1959 Cadillac Fleetwood 60 Special
4dr Hardtop Sedan
8-cyl. 390cid/325hp 4bbl
With an experienced team and a lot of data.
The 1959 Cadillac is a well-known icon of American success and excess, with tail fins soaring higher than on any other car built. What’s less known is the rush that the development team had to put in, along with all the other 1959 GM vehicles, in order to try to play catch up with the Chryslers that surprised GM so much in 1957.
Part of the rush involved something hardly noticed by buyers unless they really knew what to look for, which was the fact that the top-of-the-line Series 60 Special no longer had a specific long wheelbase and body. It was just a Cadillac, and no longer truly as “Special” as the name once had implied. True, the four-door hardtop sedan was still the most expensive non-limousine, closed Cadillac, but it wasn’t until the all-new 1965 cars were introduced that the Series 60 Special regained its 133-inch wheelbase in lieu of 130, as well as a specific roofline.
1959 sales (12,250) were pretty much the same as 1958 (12,900), so Cadillac didn’t lose very many if any sales over the size reduction and perceived loss of prestige. 1960 sales were down a tad (11,800), but that wasn’t a disaster.
The engine was the standard Cadillac 390 V-8 with 325 hp in both years, and the Hydramatic and most luxury features were included in the price, which began at $4,890 in 1959 and dropped to $4,880 for 1960.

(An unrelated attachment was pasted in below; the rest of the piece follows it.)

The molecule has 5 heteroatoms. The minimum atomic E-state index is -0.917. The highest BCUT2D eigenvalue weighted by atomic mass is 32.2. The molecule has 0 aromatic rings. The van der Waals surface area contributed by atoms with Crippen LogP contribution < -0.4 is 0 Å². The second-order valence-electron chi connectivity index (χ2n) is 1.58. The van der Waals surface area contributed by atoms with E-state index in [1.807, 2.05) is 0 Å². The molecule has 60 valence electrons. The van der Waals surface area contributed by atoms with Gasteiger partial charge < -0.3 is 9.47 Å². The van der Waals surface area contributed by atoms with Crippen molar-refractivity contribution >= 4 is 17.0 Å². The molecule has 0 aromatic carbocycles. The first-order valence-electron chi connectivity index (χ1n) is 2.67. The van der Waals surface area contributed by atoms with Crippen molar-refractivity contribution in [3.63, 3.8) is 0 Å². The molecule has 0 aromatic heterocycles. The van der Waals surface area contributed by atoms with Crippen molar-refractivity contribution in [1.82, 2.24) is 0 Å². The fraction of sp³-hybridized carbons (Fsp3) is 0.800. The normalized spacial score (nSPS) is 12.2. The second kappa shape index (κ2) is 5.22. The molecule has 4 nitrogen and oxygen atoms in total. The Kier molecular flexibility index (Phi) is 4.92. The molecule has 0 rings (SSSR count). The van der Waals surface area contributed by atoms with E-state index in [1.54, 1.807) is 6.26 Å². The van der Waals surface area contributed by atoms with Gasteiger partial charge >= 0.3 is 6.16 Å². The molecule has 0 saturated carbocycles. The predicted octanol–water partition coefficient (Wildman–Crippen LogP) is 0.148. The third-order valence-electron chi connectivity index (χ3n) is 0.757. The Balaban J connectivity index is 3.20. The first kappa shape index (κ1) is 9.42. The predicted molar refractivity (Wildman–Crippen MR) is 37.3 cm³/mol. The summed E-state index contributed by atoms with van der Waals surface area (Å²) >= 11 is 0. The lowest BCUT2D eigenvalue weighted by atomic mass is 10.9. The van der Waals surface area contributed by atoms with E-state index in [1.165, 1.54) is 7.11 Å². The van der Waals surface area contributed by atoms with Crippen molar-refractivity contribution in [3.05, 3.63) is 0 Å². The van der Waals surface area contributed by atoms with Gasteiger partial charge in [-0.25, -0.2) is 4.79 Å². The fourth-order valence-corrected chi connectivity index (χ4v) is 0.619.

The 1960 car retreated from 1959 excesses, but just a bit. Cadillac sold as many cars as Lincoln and Imperial combined. Taking into account that Lincoln luxury cars were divided between that make and the slightly up-scale Continentals (sharing the same huge bodies), just Cadillac’s Series 60 Special easily outsold Continental both in 1959 and 1960.
Cadillac was truly the Standard of the World, and it showed in the self-assured, posh color magazine advertisements. 1959 ads proclaimed “Cadillac… world’s best synonym for quality!” with a uniformed grey-haired door man looking towards the Cadillac in the photo and gowned, elegant young ladies being escorted by their tuxedoed gentleman in prominent view. The 1960 ads were even more over the top, with verbiage like “Unique acclaim – even for a Cadillac!”, “‘Elegance’ is the word that expresses it!” and “The best of years to make it yours!”
People who actually bought these cars weren’t the gowned young ladies and tuxedoed gentlemen in the ads. In reality, they were wealthier, older men who might have more looked the age of the door man in the 1959 ad.
As for pricing, this was well before the pricing of cars got much closer brand-to-brand, as happened later in the 1960s. In this era, a Series 60 Special Cadillac cost 40 percent as much as the average house in the United States. By 1975, a mere 15 years later, the Sixty Special Brougham cost 22 percent as much as the average house in the United States. Today, these cars remain relatively attainable considering the prestige and price when they were new. 1960 cars offer an even better bargain than 1959 examples.